Hrm.  This is disturbing.  I’ve always known that I take my life in my hands when I go out on the freeway, but apparently car crashes are now causing fewer deaths than poisoning, which has been going up thanks mostly to drug (legal and illegal) overdose.  The graph is interesting.



MIT’s Technology Review has a review of emerging technologies in the energy sector

Kites that generate energy.  I’ve been seeing plans and bright ideas on these for a while, but here’s one that seems to actually work.  They have more pictures of it here.

If you’re tracking China’s rare earth element exports, they just released the first tranche of quotas for 2012.



Paragliding is fun, but the problem is that you often can’t stay aloft for very long.  So, why not use trained hawks to show you where the thermals are?  And thus was born the sub-sport of parahawking.

Bones are piezoelectric.  That means that you can make speakers out of them.  A little macabre, but cool.

STRATFOR, an international events analysis and forecasting firm, got hacked on Christmas.  What a great present for all the employees (and especially the CEO) to wake up to, don’t you think?  The spread of the story and the number of articles on it shows how interested we are in hackers; my question is, is it because we’re scared of them, or because we like watching other people suffer from them (a la watching a train wreck or a car crash)?

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Miscellaneous links, 12/23/11

  • Belarus is going to build… the greatest spacecraft ever?  Really?  I just about died laughing when I read that headline.
  • Here’s a cool kite.  Not really anything more than that, just a really nice piece of design and construction.
  • A new radiator design, which tries to look and act like an indoor campfire.
  • Gah.  Christchurch, New Zealand got hit by another earthquake.  Not cool.
  • The Iranians are getting set to rehearse their Doomsday weapon, closing the Strait of Hormuz.
  • Heh.  I like this, it’s a nice way to rethink lighting and flashlight design.
  • Vending machines… for pudding?  And they’re making it able to tell the difference between children and adults, and shoo the kids away without any dessert?  Okay, whatever gets your product out there.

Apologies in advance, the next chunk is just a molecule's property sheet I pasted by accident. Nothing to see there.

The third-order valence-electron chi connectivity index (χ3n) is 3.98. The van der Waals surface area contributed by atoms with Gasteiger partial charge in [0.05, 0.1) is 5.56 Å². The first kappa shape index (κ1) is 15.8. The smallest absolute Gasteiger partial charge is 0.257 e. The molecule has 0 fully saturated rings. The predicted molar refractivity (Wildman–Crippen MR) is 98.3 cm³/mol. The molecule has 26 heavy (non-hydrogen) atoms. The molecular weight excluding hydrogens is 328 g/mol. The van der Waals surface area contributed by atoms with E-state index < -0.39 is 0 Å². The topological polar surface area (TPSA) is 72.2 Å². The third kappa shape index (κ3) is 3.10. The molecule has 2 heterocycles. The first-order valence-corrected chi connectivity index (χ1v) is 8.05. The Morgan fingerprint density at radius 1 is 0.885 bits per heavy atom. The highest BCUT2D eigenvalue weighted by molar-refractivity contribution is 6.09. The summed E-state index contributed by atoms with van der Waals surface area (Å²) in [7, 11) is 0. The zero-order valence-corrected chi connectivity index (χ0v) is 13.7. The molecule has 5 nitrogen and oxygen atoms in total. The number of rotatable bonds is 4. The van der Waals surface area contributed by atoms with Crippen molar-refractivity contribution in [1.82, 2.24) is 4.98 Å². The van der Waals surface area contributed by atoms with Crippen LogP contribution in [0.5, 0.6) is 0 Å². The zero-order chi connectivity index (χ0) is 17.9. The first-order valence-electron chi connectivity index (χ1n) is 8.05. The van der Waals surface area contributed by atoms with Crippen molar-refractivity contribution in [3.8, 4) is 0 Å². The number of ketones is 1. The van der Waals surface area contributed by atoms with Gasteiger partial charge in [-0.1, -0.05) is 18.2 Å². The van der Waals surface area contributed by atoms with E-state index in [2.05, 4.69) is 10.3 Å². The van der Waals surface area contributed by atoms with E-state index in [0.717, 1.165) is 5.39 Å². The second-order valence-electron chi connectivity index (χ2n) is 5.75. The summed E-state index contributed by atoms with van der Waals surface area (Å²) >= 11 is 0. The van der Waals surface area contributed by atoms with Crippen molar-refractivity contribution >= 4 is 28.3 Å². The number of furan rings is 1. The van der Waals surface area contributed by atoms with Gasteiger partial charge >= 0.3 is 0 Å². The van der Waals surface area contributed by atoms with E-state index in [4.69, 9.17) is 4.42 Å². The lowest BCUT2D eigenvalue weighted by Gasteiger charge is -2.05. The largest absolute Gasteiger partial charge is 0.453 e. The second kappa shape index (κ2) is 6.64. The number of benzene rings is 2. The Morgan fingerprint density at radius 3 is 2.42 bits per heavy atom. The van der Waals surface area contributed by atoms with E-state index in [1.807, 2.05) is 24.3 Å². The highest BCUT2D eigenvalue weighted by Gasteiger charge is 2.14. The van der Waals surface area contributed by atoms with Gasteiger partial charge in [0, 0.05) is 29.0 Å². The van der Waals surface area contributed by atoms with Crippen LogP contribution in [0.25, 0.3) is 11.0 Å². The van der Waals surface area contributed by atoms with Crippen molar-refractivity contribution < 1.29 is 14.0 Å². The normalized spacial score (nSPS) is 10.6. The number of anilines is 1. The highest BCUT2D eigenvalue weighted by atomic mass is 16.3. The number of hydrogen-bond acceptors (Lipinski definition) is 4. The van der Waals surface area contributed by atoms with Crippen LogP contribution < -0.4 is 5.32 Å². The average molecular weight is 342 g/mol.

• Legos + Geeks = Funny projects

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Technology links, 12/23/11

Fast Company writes about two new studies out, which say that cell phone use will explode in the developing world, and that governments will be able to watch and record everything on said phones.  And you thought some regimes were repressive before.

Google’s latest massive R&D project is augmented-reality glasses.  Really cool, if you don’t object to seeing ads being plastered on every flat surface (they gotta make money somehow, right?)

Keep an eye on facial recognition.  Not an earth-shattering technology, but if it becomes ubiquitous and accurate enough, it’ll lead to some… interesting changes.

Optical computers are one step closer:

Using a code made out of gestures on a screen, instead of one using a number-pad, to unlock a smartphone:

*Gulp*  Congress just authorized “offensive use of cyberwarfare.”  Oh boy.  (I’m not sure that this is going to actually change anything, actually; it seems to be more of a legal acknowledgement of what the Pentagon and CIA are already capable of)

Speaking of cyberattacks, the insurance industry is expecting a boom in demand for insurance against cyber attacks next year (and for many years after, most likely):

In support of flexible, lightweight computing power, scientists have doubled the conductivity of organic semiconductors (which may lead to that “flexible, lightweight computing” I was talking about) by compressing them.

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Space links, 12/23/11

NASA ‘Smart SPHERES’ Tested on ISS:  little spherical robots, with smartphones for brains, that are designed to move around in zero-G conditions and help out astronauts.  So cool.

Yet another reason why many exo-planets aren’t going to be habitable: not even a strong magnetic field can save you from irradiation if your sun’s solar wind is strong enough.

How do you weigh something in zero-G, when they’re weightless?  By using a Kinect, apparently.

/facepalm.  Russia had another space-launch fail Friday, as a rocket with a satellite payload crashed after launch.  Many articles on it, understandably.